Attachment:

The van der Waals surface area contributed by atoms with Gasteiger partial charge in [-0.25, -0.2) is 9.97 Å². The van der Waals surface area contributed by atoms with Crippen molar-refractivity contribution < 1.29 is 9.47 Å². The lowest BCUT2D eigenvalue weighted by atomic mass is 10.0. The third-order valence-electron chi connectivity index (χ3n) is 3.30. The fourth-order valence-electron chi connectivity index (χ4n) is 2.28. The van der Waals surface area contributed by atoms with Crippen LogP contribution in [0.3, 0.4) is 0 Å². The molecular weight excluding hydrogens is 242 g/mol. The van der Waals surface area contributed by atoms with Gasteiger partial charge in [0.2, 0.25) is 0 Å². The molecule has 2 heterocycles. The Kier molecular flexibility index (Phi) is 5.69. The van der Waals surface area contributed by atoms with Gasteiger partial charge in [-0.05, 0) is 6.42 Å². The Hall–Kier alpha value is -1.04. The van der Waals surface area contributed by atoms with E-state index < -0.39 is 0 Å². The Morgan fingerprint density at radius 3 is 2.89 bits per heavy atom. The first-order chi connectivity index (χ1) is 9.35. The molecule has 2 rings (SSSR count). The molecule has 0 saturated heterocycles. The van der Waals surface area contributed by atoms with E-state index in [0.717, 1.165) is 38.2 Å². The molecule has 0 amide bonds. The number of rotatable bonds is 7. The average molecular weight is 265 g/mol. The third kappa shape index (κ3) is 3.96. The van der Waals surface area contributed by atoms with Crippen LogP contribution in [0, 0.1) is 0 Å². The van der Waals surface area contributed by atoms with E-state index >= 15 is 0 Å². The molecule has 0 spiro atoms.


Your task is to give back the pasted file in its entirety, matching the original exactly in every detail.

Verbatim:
The van der Waals surface area contributed by atoms with Gasteiger partial charge in [-0.25, -0.2) is 9.97 Å². The van der Waals surface area contributed by atoms with Crippen molar-refractivity contribution < 1.29 is 9.47 Å². The lowest BCUT2D eigenvalue weighted by atomic mass is 10.0. The third-order valence-electron chi connectivity index (χ3n) is 3.30. The fourth-order valence-electron chi connectivity index (χ4n) is 2.28. The van der Waals surface area contributed by atoms with Crippen LogP contribution in [0.3, 0.4) is 0 Å². The molecular weight excluding hydrogens is 242 g/mol. The van der Waals surface area contributed by atoms with Gasteiger partial charge in [0.2, 0.25) is 0 Å². The molecule has 2 heterocycles. The Kier molecular flexibility index (Phi) is 5.69. The van der Waals surface area contributed by atoms with Gasteiger partial charge in [-0.05, 0) is 6.42 Å². The Hall–Kier alpha value is -1.04. The van der Waals surface area contributed by atoms with E-state index < -0.39 is 0 Å². The Morgan fingerprint density at radius 3 is 2.89 bits per heavy atom. The first-order chi connectivity index (χ1) is 9.35. The molecule has 2 rings (SSSR count). The molecule has 0 saturated heterocycles. The van der Waals surface area contributed by atoms with E-state index in [0.717, 1.165) is 38.2 Å². The molecule has 0 amide bonds. The number of rotatable bonds is 7. The average molecular weight is 265 g/mol. The third kappa shape index (κ3) is 3.96. The van der Waals surface area contributed by atoms with Crippen LogP contribution in [0, 0.1) is 0 Å². The van der Waals surface area contributed by atoms with E-state index >= 15 is 0 Å². The molecule has 0 spiro atoms.